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  • Supply constraints in April to May 2020 led the Aga Khan University's Innovation Lab to design and develop a local alternative: a 3D printed swab that will reduce the need to import swabs for respiratory sampling.
Aga Khan University
AKU’s 3D printed nasal swab helps increase COVID-19 diagnostic capacity

Pakistan is now able to locally produce nasal swabs, the essential tool that collects samples for COVID-19 tests, after Aga Khan University (AKU) successfully completed clinical trials on a 3D printed swab.

The COVID-19 pandemic has led to a global surge in demand for diagnostic test kits and components, including the cotton bud-shaped nasal swabs, as countries around the world ramped up testing facilities. Pakistan was no different and has had to import all nasal swabs to date. 

Supply constraints at the peak of the pandemic in April to May 2020 led to AKU’s Innovation Lab searching for a solution by designing and developing a local alternative. 

A team of researchers, clinical laboratory experts and biomedical engineers, led by Saleem Sayani, principal investigator and Director of AKU's Technology and Innovation Centre and Digital Health Resource Centre, used a specialised 3D printer to develop a prototype. Clinical trials on the prototype have now found the 3D printed nasal swab to be as safe, effective and user-friendly as imported swabs.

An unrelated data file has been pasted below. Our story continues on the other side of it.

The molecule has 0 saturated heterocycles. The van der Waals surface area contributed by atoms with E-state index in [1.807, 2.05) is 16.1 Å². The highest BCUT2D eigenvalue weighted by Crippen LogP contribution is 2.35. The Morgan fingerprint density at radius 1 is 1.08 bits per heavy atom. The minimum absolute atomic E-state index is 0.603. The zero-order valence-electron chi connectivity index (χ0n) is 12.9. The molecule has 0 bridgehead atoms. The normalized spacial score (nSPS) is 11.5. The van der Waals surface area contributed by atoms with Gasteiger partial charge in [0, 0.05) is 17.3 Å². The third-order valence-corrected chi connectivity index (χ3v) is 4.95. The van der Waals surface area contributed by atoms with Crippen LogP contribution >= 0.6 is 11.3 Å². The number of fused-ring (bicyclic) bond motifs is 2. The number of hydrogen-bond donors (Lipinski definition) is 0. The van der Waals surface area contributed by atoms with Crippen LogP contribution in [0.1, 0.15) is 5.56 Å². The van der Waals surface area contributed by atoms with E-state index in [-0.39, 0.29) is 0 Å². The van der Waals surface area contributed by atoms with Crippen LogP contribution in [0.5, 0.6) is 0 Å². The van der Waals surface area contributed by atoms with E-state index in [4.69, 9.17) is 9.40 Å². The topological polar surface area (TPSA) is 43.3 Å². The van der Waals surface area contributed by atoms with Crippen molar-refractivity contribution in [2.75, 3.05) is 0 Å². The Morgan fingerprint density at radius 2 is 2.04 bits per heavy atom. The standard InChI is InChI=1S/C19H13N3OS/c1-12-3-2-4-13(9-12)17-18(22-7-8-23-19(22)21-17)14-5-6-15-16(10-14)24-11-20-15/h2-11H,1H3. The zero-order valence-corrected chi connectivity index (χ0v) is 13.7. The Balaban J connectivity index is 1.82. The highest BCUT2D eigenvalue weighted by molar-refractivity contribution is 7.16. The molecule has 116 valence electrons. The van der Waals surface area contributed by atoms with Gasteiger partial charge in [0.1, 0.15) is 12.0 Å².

“Our printer can produce over 1,000 swabs per day at a significantly lower cost than those we import,” said Mr Sayani.

AKU Medical College Dean Dr Adil Haider stated that the 3D printed swab demonstrated how local innovation can solve local problems even amidst a pandemic.

“The 3D printed swab will reduce the need to import swabs for respiratory sampling,” said Professor Zahra Hasan from AKU’s Department of Pathology and Laboratory Medicine, the co-principal investigator on the project. “This can help increase COVID-19 diagnostic capacity across Pakistan.”

This article was adapted from a story published on the Aga Khan University’s website.